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Updated:Jan 06, 2014
Joliet Police Department deployed Video Surveillance Manager to centrally manage wired and wireless video surveillance cameras.
The City of Joliet is the fourth largest city in the state of Illinois, spanning approximately 50 square miles. Approximately 152,000 people live in the city, which is located 45 miles southwest of Chicago's Loop. One border of the downtown area is 12 miles of riverfront along the Des Plaines River.
The Joliet Police Department has 260 employees, most of them police officers. The department previously used a standalone video surveillance network to monitor the police station and jail. Security officers monitored a few cameras 24 hours a day, and reviewed stored video captured by the other cameras for investigations, such as citizen accident or injury reports.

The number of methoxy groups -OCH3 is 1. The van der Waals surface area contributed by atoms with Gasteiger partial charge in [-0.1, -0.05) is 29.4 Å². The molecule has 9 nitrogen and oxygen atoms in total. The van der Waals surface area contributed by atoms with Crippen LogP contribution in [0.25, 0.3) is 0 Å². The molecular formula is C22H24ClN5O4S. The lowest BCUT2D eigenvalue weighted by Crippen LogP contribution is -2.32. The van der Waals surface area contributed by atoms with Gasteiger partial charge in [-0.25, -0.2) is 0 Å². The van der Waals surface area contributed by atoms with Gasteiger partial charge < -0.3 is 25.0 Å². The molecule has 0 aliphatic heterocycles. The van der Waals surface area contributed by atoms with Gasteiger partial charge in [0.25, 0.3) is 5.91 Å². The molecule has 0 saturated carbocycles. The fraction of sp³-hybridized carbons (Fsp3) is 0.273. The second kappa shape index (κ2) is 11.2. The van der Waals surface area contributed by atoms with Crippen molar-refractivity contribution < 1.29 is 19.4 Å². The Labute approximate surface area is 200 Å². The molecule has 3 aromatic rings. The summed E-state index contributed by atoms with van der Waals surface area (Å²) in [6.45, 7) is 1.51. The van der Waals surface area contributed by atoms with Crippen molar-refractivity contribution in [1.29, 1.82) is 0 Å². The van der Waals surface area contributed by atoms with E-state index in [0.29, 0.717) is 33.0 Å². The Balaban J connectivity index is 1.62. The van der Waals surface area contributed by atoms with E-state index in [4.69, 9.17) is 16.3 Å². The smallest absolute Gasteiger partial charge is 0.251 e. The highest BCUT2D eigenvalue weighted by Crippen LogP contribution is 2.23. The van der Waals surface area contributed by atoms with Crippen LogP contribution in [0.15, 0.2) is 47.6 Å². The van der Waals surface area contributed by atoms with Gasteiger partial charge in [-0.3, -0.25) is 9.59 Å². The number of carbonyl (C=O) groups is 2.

The old video surveillance system required too much time to manage. Video was stored on VHS tapes, and each day someone had to remove the previous day's tapes, label and store them, and insert new tapes. "We could only view real-time video from one console in the station, and exporting archived video was a complex process," says Jeremy DeVivo, MIS manager and network administrator for the City of Joliet Police Department. In addition, a very-low-frame-rate-per-second for archived video meant that someone could walk past a camera without being detected.
When the City of Joliet built a secondary police station in response to population growth, the Police Department began investigating more efficient video surveillance solutions. Criteria included:
• Centralized management of all cameras, in any location, including outdoor cameras connected to the city's wireless network
• Ability for authorized personnel to view real-time or archived video from any location, including home or a squad car
• Interoperability with existing analog video surveillance cameras, and with IP-based cameras from any vendor